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The Daily Dispatch: February 14, 1862., [Electronic resource] 10 0 Browse Search
The Daily Dispatch: February 15, 1862., [Electronic resource] 4 0 Browse Search
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rginia militia at Leesburg and came up to visit an uncle Col. Geary, believing him to be a spy, thought he had better be turned over to Uncle Sam. He gave his name as Henry Demory. A deserter from Leesburg, named Samuel Cain, previously found his way to the river, opposite Sandy Hook, and was ferried over. Yesterday morning a considerable body of foot and mounted men were discovered on the road at the east side of Londoun Heights, but they retreated without coming within range. Jackson is reliably reported to be still at Winchester. On returning there from his late tour, he denounced his officers as a set of "damned cowards," his men as half traitors, and sent his resignation to Richmond. The authorities there requested him to withdraw it, and he will probably do so, under a promise of a higher position. Brig. Gen. Lander, at last accounts received here, was at Romney with five thousand men. The Alexandria slave pen — the difference between rebel prisoners and
S. District Court. --The following presentments have been made by the Grand Jury sworn in Judge Halyburton's Court since our last report, viz: One against Abner Jackson, late of Campbell county, Va., mail carrier, for purloining a letter addressed by John Dooley, of Richmond, to J. H. Sweeney, of Campbell; one against Abner JaAbner Jackson, for stealing money out of a letter in his care and custody, as mail carrier; one against E. F. Husted, for trying to bribe the Commissioner of Patents; one against John Henson, for abetting Husted in the performance of the unlawful act; one against Charles Petz, for stealing Confederate Treasury notes. A venire facias was issued yesterday to try Abner-Jackson to-day. Roger Gregory, Esq., qualified to practice law at the bar of the Court, by taking the several oaths required by law. In the case against Allen P. Lee, to sequestrate the property of William and Joel Osborn, of New Jersey, as alien enemies, the Court directed an order of sale to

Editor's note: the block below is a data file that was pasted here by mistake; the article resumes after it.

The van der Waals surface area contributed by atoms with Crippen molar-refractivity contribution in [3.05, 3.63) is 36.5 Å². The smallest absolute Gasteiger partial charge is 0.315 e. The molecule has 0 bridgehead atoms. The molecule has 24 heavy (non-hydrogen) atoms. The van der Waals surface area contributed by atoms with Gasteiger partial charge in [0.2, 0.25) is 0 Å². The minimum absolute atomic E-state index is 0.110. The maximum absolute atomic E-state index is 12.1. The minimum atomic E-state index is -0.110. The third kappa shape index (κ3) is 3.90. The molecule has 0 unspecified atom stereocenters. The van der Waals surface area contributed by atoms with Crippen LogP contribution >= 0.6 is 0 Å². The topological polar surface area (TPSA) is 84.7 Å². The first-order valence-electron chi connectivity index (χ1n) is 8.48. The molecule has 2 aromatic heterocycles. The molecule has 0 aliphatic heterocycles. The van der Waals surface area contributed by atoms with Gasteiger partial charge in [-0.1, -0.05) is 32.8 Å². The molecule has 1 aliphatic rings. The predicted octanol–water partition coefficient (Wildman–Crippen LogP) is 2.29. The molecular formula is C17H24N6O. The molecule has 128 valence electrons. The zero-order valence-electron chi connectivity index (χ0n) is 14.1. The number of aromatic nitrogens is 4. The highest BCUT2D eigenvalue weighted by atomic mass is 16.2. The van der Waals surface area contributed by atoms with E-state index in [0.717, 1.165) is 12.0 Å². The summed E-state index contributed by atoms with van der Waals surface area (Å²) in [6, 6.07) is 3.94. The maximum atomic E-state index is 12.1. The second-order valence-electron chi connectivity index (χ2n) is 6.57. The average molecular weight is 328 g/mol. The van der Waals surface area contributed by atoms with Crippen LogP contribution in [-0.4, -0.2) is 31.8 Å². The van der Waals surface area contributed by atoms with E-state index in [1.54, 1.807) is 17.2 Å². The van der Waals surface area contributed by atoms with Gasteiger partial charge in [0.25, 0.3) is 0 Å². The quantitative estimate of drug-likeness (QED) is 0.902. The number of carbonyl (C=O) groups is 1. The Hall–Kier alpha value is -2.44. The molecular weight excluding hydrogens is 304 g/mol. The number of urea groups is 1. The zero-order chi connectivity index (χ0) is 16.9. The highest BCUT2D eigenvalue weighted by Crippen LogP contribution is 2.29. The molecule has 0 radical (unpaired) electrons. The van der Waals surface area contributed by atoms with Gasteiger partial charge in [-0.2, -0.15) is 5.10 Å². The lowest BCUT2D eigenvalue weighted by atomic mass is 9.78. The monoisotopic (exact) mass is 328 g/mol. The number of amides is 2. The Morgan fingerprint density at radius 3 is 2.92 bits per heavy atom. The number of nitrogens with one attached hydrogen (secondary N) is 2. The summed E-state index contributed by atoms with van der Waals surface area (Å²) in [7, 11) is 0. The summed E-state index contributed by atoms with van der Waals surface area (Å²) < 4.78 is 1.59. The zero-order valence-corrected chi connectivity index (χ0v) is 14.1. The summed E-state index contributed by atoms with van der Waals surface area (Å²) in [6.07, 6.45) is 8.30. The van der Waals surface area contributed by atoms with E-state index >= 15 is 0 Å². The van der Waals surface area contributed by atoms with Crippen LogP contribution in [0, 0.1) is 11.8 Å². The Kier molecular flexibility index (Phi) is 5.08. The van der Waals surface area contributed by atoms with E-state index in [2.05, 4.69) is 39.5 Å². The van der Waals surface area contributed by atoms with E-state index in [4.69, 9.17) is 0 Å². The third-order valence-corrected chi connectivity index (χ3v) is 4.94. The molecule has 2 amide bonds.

Petty cases. --The following small cases were disposed of by the Mayor yesterday.-- Wm. Johnson, alias, John Hammond, featured for a riotous demonstration at the Varieties and let off; William, slave of Mary Lipscomb, ordered 15 lashes for having a lot of brandy and sugar supposed to have been stolen; Tim McMahon, drunk and disorderly at the Monument Hotel and drawing a pistol on the clerk, admonished and discharged; Jackson, slave of P. Willhorse, ordered 25 lashes for having in his possession a lot of coffee and cotton cloth supposed to be stolen; Oliver Jones, alleged in be one of the parties who robbed Francis
C. S. District Court. --Abner Jackson, a former mail carrier in Campbell county, Va., was tried by a jury in Judge Halyburton's Court, yesterday, for misdemeanor in purloining money from a letter entrusted to his care, and was found guilty. No sentence was passed. The Court, after transacting the above business, adjourned.
at of Hardy county. About twenty-five hundred of them (a part of Gen. Lander's force) marching from Romney, entered its town perhaps Monday or Tuesday.--There was some slight resistance by a small force of 700 men, under Cols. Monroe and Harness, but they soon retired and the enemy took possession. The changes in the occupation of that part of Virginia have been very sudden within a few weeks, and with no loss of consequence to the enemy. He withdraw from Romney upon the approach of Jackson; but as soon as the force under Gen. Loring was ordered away, he returned and mended his hold by extending his line of occupation to Moorfields Hardy county is one of the richest in the Northern portion of the State. The corn crop of that county is immense. Thousands of cattle are in winter driven there to be fattened for market. The enemy gets all its large supplies, while in Hampshire, the ading county, also very fertile, and where of march is traced by the ruins of burned houses and